Because, it's impossible to bounce back and go forward.

May 11, 2014


Montanans love to tell people how much they love the seasons here. But, if you pay attention, you'll note that this praise often comes in the spring or fall – when the brutality of winter is thawing or the oppressive dry heat of summer is starting to lift.

In January, if you ask, the honest ones will tell you, Eff This Place.

As I write this, it's Mother's Day – May 11, and it's snowing. Nay, blizzarding. The first thing I said upon waking was “bullshit.”

It's been a long winter. Everyone says so. (Long enough, apparently, that we (I) swear more than we (I) should. Sorry about that.)

But I'm not sure it's really been any longer than any other winter. (The winter you just went through is always the longest, right?)

For this family, this has been the longest winter that has ever been. Ever.

One of my friends recently shared a photo of a rosemary plant, peeking through the cold dirt, but still green and growing. She was so proud she said, that the plant had overwintered.


The term has been on my mind a lot because honestly, just like the kale that started shooting green sprouts after numerous -30 degree days or the scallions that popped up in the field or the lilac that still managed to grow buds, I am genuinely surprised we made it to May this year.

The winter after my oldest was born, my husband traveled a lot. We lived in a tiny rental house – cozy and cute, but little and dark. It was one of the longest seasons of my life and the first time I really – and I mean really felt winter in Montana. And then I had another baby.

During that first of the longest of winters, on one of Jacob's travels, he met our now friend Sarah. She was authentic and funny and driven and he told her she must meet his wife – the wife who he must have known was struggling and needed a friend just like Sarah. So, Sarah took Jacob at his word and stopped by one day on her way through. It may have seemed odd to anyone else – these two just-strangers, gabbing and hugging like old friends. But when you live in the middle of nowhere and you've survived more sub-zero days in a row than you'd like to count, and one of you has been taking care of a suckling baby inside of a dark house for months, and the other's been building a business from scratch in a tiny town, it's not so odd at all.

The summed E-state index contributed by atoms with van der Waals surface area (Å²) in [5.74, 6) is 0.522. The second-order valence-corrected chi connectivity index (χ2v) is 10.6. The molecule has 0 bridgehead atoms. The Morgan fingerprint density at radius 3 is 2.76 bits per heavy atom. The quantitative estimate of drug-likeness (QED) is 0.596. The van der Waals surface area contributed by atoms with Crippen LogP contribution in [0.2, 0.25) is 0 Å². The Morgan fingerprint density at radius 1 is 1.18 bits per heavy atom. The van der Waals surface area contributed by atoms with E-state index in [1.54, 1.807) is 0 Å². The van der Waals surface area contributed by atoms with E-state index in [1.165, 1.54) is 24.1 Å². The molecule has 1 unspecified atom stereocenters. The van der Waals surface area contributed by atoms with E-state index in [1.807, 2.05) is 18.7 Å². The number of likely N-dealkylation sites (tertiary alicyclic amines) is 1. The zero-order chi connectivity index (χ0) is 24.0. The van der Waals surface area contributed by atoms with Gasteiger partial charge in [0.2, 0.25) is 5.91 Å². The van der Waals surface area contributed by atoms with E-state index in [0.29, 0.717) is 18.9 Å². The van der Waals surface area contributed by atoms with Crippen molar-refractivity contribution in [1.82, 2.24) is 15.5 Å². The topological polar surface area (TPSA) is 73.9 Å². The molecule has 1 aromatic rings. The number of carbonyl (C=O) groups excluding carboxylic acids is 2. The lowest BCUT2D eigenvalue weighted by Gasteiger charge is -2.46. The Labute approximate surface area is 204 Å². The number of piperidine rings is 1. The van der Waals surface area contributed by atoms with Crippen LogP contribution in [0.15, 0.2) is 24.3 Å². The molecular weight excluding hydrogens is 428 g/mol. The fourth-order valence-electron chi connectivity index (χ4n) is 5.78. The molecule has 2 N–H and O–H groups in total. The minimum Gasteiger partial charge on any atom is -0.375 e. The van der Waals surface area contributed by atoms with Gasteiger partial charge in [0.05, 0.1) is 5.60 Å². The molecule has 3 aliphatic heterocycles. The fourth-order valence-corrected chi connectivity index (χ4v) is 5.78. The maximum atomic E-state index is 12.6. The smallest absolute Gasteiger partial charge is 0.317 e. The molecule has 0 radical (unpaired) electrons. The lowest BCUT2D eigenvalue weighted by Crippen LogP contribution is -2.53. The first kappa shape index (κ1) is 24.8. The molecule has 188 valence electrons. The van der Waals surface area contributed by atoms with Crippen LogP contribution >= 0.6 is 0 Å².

I was reminded of this when Sarah said recently during a TEDx talk (she really is awesome, did I mention?) “These raw winters keep a person honest. It's the kind of place where you need a lot of grit and dependable friends and neighbors to make it."

When we first started farming, I loved how it made us live a life that followed the seasons, a life that truly mirrored natural rhythms. Birth in the spring, ripening in the summer, bounty in the fall and the quiet of winter.

But that was until this last year. It was our first season on our new farm and had our little Eli in May. Birth in spring was overwhelming. Too many babies to tend to. Then came the ripening of summer with too many weeds to pull and plants to feed and a baby that needed more than just food. Fall brought more bounty than I could handle -- a baby that was moving and crawling and a toddler who was growing up too fast. And then the winter hit and the slowness was just too cold, too dark, too lonely.

I started rethinking that romantic idea that we should follow the seasons. Perhaps progress is being able to ignore what's happening outside – keeping a constant flow throughout the year instead of having to bend with the changing of the seasons. Would it just be easier somewhere else? Doing something else?

But then slowly, the grass started to green. The lilacs put out buds. The tulips even bloomed. We watched as our ewes (somewhat effortlessly, I thought) birthed their fuzzy little lambs. The sky opened. The birds, oh the birds – they started singing again. The hay started smelling sweet and the new willow shoots spread their fragrance across the yard. New ideas swirled, hope returned and miraculously, excitement, even enthusiasm, sparked again.

These things, they pale unless you've been without them for awhile. You don't appreciate the greenness if you haven't just been through too much brown. You don't feel the warmth of a 60 degree day unless you've survived -30. A new idea isn't as rich if you haven't been stagnant for some time. You don't hug your friends, or your kids or your husband as hard if you haven't just survived together.

These winters keep do keep us honest. They keep us grounded. They keep us grateful. They make us creative -- not on a whim, but out of necessity. More importantly, getting through does make for good neighbors, good friends, strong family and good people.

Maybe that's why it does make sense to live a life so intimately tied to the natural rhythm.

And, maybe that's what we really mean when we say we love the seasons here.

February 12, 2013

On Death and Farm Life

Last week, I spent a morning lumbering over a 6-months-along-but-looks-more-like-8-months pregnant belly, collecting tools from the shed to pick away at a small shallow grave in still frozen ground near the back of our shelterbelt.

I'd found my favorite cat dead in the barn that morning. 

When she got sick, I'd wrapped her in her blanket, the one she used to curl up with on our bed, and less than a day later, when I found her dead, I kept her in that blanket as I placed her in the grave – the biggest one I could muster in mid-winter, mid-pregnancy.

I vacillated from “it's just a cat” to wailing uncontrollably at the foot of the grave, from grunting with the pick axe and just getting it done to shrieking like a scared child at the stiffness of my sweet cat's limbs, claws out, still clinging to the blanket.

As I buried the little black and white cat, I was struck at how equally I felt guilt for feeling too little and weakness for feeling too much.